08 May BCQS Surveyor represents Barbados at Global Goals Model United Nations Summit on Climate Change in Malaysia
Chad Monerville, a Valuation Surveyor for BCQS International, recently represented Barbados at the Global Goals Model United Nations Summit on Climate Change in Malaysia. After being recommended by a representative of the International Youth Committee (IYC), Chad accepted the opportunity as he recognized the need for further capacity building and dialogue amongst young academics to identify and implement solutions to global issues.
By 2050, the estimated cost of climate change to the Caribbean will range between US$5.7 billion to US$27.6 billion. These figures are based on the projected economic impacts from hurricanes, loss of tourism and damaged or destroyed infrastructure. Hurricanes Irma, Maria and, Jose, which devastated neighbouring Caribbean islands are the haunting reminders of the potential effects of climate change. The Intergovernmental Panel on Climate Change (IPCC), considers Barbados vulnerable to the increasing intensity of natural disasters, rising sea levels, increasing temperatures and inundation of ground water. This vulnerability extends to international and regional trends that can affect technology, resource availability and the pricing of energy products. Ultimately, climate change can have an adverse effect on our quality of life.
The resolution of these global issues requires an inter-generational as well as multi-sectoral approach. With this in mind, the development of potential solutions to the impact of Climate Change was the focus of the Barbados delegate on Climate Action at the Global Goals Model United Nations in Kuala Lumpur, Malaysia. Chad Monerville represented Barbados as the delegate on Climate Action at this conference during April 13-16, 2018. This summit brought together approximately 350 delegates from over 30 countries and focused on the United Nations’ 17 Sustainable Development Goals.
With the acknowledgement that climate change is a global phenomenon with no geographical borders, the summit provided the opportunity for university students and graduates to identify and discuss climate issues facing their respective countries. During the summit, the focal topic was ‘Improving Human and Institutional Capacity on Climate Change Mitigation’. Each delegate submitted a position paper ahead of the conference and during the debates, drafted ‘working papers’ and ultimately a ‘draft resolution’, guided by the United Nations Framework Convention on Climate Change. What emerged was that each country ultimately faced similar issues in relation to climate change. With the exception of Greenland, whose fishing and tourism industry has benefitted from increased temperatures, Small Island Developing States and most other countries have not fared well. These countries are challenged by the lack of capacity building, dependence on fossil fuels for energy and transportation, food security, natural disasters, poor waste management, innovation and research funding.
By the summit’s completion, the committee agreed upon a draft resolution that proposed for an efficient emission trading system, continuous education and training on climate issues, the integration of technology of hybrid and electric vehicles to reduce the dependence on fossil fuels. Additionally, further assistance from NGOs and the private sector to support state-actors in planning and policy implementation, as well as incentives to local entrepreneurs to tackle climate change were also included.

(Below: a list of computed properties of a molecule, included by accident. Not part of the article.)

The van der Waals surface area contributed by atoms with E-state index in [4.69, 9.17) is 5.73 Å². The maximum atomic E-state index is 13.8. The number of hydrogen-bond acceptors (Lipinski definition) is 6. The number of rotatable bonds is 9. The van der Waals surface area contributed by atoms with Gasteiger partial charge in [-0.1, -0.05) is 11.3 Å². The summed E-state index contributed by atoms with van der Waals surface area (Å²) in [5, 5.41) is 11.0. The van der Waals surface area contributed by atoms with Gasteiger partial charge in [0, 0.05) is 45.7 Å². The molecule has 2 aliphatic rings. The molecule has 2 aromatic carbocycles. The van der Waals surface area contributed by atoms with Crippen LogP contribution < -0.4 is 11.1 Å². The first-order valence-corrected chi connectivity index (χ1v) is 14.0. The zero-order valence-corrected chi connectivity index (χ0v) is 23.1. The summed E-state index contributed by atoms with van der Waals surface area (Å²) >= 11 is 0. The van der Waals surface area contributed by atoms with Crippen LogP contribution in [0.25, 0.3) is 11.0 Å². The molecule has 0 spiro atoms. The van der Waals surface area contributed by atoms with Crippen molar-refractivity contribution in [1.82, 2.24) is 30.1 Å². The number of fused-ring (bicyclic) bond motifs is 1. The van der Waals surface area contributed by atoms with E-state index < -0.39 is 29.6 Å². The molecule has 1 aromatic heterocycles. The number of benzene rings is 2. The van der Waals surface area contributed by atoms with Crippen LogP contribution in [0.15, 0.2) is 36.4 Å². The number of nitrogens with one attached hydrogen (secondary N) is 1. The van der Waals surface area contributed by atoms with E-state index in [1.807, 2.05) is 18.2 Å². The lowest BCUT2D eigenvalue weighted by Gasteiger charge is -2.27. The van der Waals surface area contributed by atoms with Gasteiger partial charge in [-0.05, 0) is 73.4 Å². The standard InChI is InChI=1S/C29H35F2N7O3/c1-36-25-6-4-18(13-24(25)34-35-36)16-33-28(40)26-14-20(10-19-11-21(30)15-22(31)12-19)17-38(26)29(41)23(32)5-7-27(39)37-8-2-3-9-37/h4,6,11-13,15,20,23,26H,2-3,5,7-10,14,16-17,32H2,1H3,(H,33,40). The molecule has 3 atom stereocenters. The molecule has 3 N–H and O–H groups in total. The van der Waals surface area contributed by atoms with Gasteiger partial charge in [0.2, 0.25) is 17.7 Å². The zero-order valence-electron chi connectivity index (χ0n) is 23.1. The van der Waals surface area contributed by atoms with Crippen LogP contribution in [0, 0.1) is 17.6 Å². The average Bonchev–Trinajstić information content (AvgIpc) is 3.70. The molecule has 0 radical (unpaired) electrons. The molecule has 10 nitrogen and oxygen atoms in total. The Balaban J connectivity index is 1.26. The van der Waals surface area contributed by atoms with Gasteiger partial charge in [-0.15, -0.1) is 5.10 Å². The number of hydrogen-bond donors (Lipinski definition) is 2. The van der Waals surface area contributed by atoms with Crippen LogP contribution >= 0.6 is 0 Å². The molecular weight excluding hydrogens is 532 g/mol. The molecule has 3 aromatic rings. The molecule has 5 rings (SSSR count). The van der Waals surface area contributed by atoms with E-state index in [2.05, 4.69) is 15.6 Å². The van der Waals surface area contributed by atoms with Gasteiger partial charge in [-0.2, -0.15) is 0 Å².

Despite its small size, limited financial resources and negligible contributions to Green House Gas emissions, Barbados has taken progressive steps toward climate change mitigation and adaptation. As Barbados’ dependence on fossil fuels is a fiscal strain the need for renewable energy and energy efficiency is prioritized. Testament to this is Barbados’ Energy Policy 2017-2037, that focuses on photovoltaic systems, wind energy, bio energy and electric vehicles. Nevertheless, further efforts are required through multiple stakeholder actions to facilitate their successful implementation. Included in these stakeholders’ structures must be youth representatives, as their futures depend on various stakeholders’ project(s) implementation successes.
Given the pressing issue of climate change, conferences such as Global Goals are essential platforms for young academics and professionals to get an opportunity to contribute to the development of solutions that confront us all. Recognizing that climate change affects all aspects of life, including the built environment, BCQS is pleased to support Chad for his outstanding work and highlights his awards in Malaysia as ‘The Best Delegate’ and the delegate with the ‘Best Position Paper’ among such talented scholars and future leaders from across the globe.
– Chad is a Valuation Surveyor with BCQS International based in Barbados, responsible for valuations for clients, both locally and internationally. BCQS is an independent property development and construction consultancy providing advisory services to all sectors of the built environment throughout the Caribbean and Latin America.
– An alumnus of Queen’s College, Chad successfully read for the BSc. Geomatics Engineering Degree receiving first class honours, from the UWI, St Augustine Campus. Professionally, he is currently satisfying requirements necessary to attain the Royal Institute of Chartered Surveyors (RICS) designation under the guidance of Sanjay Amin and working toward Project Management Certification, via the Project Management Institute (PMI). Further, he is a Youth Advocate with experience across the Americas and Asia.